Without restraint: 9/11 videos and the pursuit of truth

This is a fairly long but relatively fair review of 9/11 Truth films by a professor of Film and Communication Studies at Seton Hall. Follow the link for the entire review.

copyright 2008, Jump Cut: A Review of Contemporary Media
Jump Cut, No. 50, spring 2008

Without restraint: 9/11 videos and the pursuit of truth
by Christopher Sharrett

As the monstrous, unprovoked war by the U.S. on Iraq turns into an unmitigated disaster, the lies that caused the U.S. population initially to accept the invasion need revisiting. At this writing, only the most unthinking, gung-ho sectors of our population would swallow the Orwellian notion that “peace and democracy” have been the basic goals of an assault that has taken at least 600,000 Iraqi lives and over 4o00 U.S. military personnel. The earlier lie that Saddam Hussein possessed weapons of mass destruction poised for use against the U.S. was transparent to anyone with a passing knowledge of Iraq’s service as a U.S. client state. With the devastating impact of the 1991 Gulf War (Fig. 1) and subsequent economic sanctions, Iraq was reduced to Third World status, its industrial infrastructure mostly gone, including weapons that Iraq used in the 1980s, with U.S. approval, to subdue Iran and internal resistance movements. The foundational lie underneath the Iraq war is, of course, the attacks of September 11, 2001, and Iraq’s hinted involvement therein.

The assaults on New York and Washington of 2001 — represented by the apocalyptic numerals “9/11” — stay in the public consciousness in part due to their fusion (Fig. 2) to a steady stream of anxiety-producing, color-coded “terror alerts” that have succeeded in making the U.S. people let pass with little criticism a host of draconian laws challenging the Bill of Rights. This state of affairs is generally accepted by Democratic and Republican politicians with little or no fuss as the way we now live, even with an unremitting cascade of official lies discernable to anyone reasonably awake. The administration’s linking of 9/11 to Iraq is an unconscionable act, one exposed by everyone from administration insiders to members of the mainstream press (and, in fact, by Bush himself, who clumsily recanted the idea in a series of disingenuous remarks carried in third-page stories long forgotten), but to little productive effect. That is, except for a noticeable part of the U.S. population now coalescing into something called the 9/11 Truth Movement, which Bush predictably denounced (from the podium of the U.N. no less), as he declared no quarter on “outrageous conspiracy theories” of 9/11.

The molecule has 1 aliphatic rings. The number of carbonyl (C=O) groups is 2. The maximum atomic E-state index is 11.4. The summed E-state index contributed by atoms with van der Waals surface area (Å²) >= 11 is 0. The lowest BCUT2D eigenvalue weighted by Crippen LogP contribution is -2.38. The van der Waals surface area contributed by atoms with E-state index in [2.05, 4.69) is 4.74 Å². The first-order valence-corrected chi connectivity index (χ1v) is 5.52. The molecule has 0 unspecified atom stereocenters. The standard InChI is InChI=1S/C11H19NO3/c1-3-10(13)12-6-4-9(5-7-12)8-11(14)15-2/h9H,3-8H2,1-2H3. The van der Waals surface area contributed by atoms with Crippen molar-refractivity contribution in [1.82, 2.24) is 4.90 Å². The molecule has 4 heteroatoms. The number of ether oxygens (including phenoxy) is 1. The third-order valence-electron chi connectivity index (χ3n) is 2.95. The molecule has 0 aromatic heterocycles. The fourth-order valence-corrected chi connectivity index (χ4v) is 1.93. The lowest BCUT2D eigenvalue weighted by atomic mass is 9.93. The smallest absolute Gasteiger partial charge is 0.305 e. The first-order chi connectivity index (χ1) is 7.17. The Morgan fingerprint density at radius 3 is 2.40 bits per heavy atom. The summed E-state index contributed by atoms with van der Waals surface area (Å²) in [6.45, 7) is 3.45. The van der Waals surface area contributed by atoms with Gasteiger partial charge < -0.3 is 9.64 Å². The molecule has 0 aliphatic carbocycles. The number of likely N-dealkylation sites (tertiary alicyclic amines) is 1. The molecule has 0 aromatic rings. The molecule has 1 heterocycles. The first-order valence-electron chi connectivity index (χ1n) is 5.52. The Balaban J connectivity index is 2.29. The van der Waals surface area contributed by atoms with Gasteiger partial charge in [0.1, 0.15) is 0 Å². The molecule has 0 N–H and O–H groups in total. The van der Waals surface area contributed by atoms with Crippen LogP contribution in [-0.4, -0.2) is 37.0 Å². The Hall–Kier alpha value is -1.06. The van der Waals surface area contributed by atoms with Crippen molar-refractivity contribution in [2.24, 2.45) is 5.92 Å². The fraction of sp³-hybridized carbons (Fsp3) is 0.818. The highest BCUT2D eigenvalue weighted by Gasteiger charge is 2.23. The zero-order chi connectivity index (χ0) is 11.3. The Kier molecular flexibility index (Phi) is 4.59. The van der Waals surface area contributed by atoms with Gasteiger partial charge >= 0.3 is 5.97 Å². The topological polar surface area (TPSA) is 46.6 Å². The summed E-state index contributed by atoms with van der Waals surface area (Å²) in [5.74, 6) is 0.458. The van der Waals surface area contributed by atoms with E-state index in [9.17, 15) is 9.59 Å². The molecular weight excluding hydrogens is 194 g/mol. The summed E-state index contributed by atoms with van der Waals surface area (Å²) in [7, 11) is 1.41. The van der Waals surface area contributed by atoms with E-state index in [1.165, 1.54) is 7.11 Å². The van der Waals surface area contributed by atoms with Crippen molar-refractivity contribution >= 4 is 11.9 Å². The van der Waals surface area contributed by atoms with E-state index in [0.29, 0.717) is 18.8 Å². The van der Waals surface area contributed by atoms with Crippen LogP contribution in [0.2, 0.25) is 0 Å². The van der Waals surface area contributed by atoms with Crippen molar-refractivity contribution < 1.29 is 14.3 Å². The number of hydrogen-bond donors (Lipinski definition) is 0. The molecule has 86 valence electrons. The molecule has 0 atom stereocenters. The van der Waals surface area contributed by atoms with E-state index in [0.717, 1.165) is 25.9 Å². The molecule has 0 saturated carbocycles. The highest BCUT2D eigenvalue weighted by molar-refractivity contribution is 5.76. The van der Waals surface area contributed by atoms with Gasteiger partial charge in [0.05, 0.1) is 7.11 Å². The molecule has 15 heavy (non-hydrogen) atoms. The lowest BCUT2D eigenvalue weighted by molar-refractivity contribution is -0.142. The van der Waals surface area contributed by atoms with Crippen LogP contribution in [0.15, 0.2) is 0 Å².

The Truth Movement already has its intellectual vanguard, including retired theology professor David Ray Griffin, author of the bestselling The New Pearl Harbor, (Fig. 3) Kevin Ryan, a chemist and former laboratory manager for the prestigious Underwriters Laboratories, and Steven Jones, a physics professor at Brigham Young University, whose peer-reviewed paper on the collapse of the World Trade Center caught the attention of the Chronicle of Higher Education. Jones, founder of Scholars for 9/11 Truth, was placed on (Fig. 4) leave by BYU and then forced into early retirement, one of several academics penalized merely for addressing the event. Jones and Griffin seem to the Truth Movement what Vincent Salandria , Mark Lane, Harold Weisberg, Josiah Thompson, and Sylvia Meagher were to Kennedy assassination research in their ability to bring focus and intellectual rigor to public debate, although the political outlooks of Jones, Ryan, and Griffin seem more centrist than that earlier generation of researcher/activists. The Movement’s verdict on 9/11 is radical enough. As they argue, the conspiracy goes beyond the obvious point that U.S. authorities exploited the attacks to advance state interests (see Jeremy Earp’s film Hijacking Catastrophe), or that the state apparatus was asleep at the switch. The Movement asserts that 9/11 was a state-sponsored operation.... (follow the link above)

Christopher Sharrett is Professor of Communication and Film Studies at Seton Hall University. He has published in Cineaste, Framework, Senses of Cinema, Film International, Kinoeye, Film Quarterly, Cinema Journal, Cineaction, Persistence of Vision, and numerous anthologies, including Cinema and Modernity, The End of Cinema as We Know It, Fifty Contemporary Filmmakers, The New American Cinema, The Dread of Difference: Essay on the Horror Film, Japanese Horror Cinema, and other collections. He is editor of Mythologies of Violence in Postmodern Media and co-editor with Barry Keith Grant of Planks of Reason: Essays on the Horror Film (revised edition). His most recent book is a monograph on the 1950s TV western, The Rifleman (Wayne State University Press). He is currently writing a book about the neoconservative politics of contemporary Hollywood cinema. In the 1970s and 80s, he was a researcher/activist focusing on the assassinations of John F. Kennedy, Robert Kennedy, and Martin Luther King, Jr. He lobbied for the creation of the 1976-79 House Select Committee on Assassinations of the U.S. Congress.